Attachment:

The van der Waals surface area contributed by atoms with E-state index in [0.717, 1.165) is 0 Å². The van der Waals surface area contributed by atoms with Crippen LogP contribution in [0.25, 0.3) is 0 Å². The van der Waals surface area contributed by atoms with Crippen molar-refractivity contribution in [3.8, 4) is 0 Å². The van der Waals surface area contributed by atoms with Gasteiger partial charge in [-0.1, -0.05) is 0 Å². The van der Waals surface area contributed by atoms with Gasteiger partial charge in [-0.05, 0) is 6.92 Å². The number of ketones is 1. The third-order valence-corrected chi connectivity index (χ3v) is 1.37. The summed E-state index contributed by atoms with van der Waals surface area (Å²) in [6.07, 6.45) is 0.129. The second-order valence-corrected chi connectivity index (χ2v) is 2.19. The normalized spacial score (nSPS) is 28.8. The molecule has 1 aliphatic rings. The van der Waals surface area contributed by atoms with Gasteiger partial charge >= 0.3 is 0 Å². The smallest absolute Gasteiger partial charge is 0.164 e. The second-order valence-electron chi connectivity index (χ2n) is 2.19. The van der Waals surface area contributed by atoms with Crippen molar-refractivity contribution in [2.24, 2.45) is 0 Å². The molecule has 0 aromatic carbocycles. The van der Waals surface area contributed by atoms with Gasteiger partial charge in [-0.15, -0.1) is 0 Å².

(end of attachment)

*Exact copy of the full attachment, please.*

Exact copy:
The van der Waals surface area contributed by atoms with E-state index in [0.717, 1.165) is 0 Å². The van der Waals surface area contributed by atoms with Crippen LogP contribution in [0.25, 0.3) is 0 Å². The van der Waals surface area contributed by atoms with Crippen molar-refractivity contribution in [3.8, 4) is 0 Å². The van der Waals surface area contributed by atoms with Gasteiger partial charge in [-0.1, -0.05) is 0 Å². The van der Waals surface area contributed by atoms with Gasteiger partial charge in [-0.05, 0) is 6.92 Å². The number of ketones is 1. The third-order valence-corrected chi connectivity index (χ3v) is 1.37. The summed E-state index contributed by atoms with van der Waals surface area (Å²) in [6.07, 6.45) is 0.129. The second-order valence-corrected chi connectivity index (χ2v) is 2.19. The normalized spacial score (nSPS) is 28.8. The molecule has 1 aliphatic rings. The van der Waals surface area contributed by atoms with Gasteiger partial charge >= 0.3 is 0 Å². The smallest absolute Gasteiger partial charge is 0.164 e. The second-order valence-electron chi connectivity index (χ2n) is 2.19. The van der Waals surface area contributed by atoms with Crippen molar-refractivity contribution in [2.24, 2.45) is 0 Å². The molecule has 0 aromatic carbocycles. The van der Waals surface area contributed by atoms with Gasteiger partial charge in [-0.15, -0.1) is 0 Å².